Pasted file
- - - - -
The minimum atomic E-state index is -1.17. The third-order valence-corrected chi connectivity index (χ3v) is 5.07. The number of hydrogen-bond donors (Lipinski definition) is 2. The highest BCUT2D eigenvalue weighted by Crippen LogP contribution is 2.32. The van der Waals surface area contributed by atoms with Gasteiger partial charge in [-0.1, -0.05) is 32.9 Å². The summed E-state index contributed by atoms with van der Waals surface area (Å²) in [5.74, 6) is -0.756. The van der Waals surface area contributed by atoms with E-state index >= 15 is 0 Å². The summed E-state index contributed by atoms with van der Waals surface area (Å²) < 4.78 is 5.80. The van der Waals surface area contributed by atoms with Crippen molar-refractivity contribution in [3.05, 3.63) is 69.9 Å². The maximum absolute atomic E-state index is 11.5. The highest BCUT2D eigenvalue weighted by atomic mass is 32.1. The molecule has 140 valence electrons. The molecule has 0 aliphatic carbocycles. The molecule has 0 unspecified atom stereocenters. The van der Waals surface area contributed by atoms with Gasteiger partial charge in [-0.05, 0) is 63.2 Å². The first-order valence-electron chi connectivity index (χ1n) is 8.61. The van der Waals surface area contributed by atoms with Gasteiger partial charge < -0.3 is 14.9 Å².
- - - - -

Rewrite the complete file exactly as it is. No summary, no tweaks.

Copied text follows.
The minimum atomic E-state index is -1.17. The third-order valence-corrected chi connectivity index (χ3v) is 5.07. The number of hydrogen-bond donors (Lipinski definition) is 2. The highest BCUT2D eigenvalue weighted by Crippen LogP contribution is 2.32. The van der Waals surface area contributed by atoms with Gasteiger partial charge in [-0.1, -0.05) is 32.9 Å². The summed E-state index contributed by atoms with van der Waals surface area (Å²) in [5.74, 6) is -0.756. The van der Waals surface area contributed by atoms with E-state index >= 15 is 0 Å². The summed E-state index contributed by atoms with van der Waals surface area (Å²) < 4.78 is 5.80. The van der Waals surface area contributed by atoms with Crippen molar-refractivity contribution in [3.05, 3.63) is 69.9 Å². The maximum absolute atomic E-state index is 11.5. The highest BCUT2D eigenvalue weighted by atomic mass is 32.1. The molecule has 140 valence electrons. The molecule has 0 aliphatic carbocycles. The molecule has 0 unspecified atom stereocenters. The van der Waals surface area contributed by atoms with Gasteiger partial charge in [-0.05, 0) is 63.2 Å². The first-order valence-electron chi connectivity index (χ1n) is 8.61. The van der Waals surface area contributed by atoms with Gasteiger partial charge < -0.3 is 14.9 Å².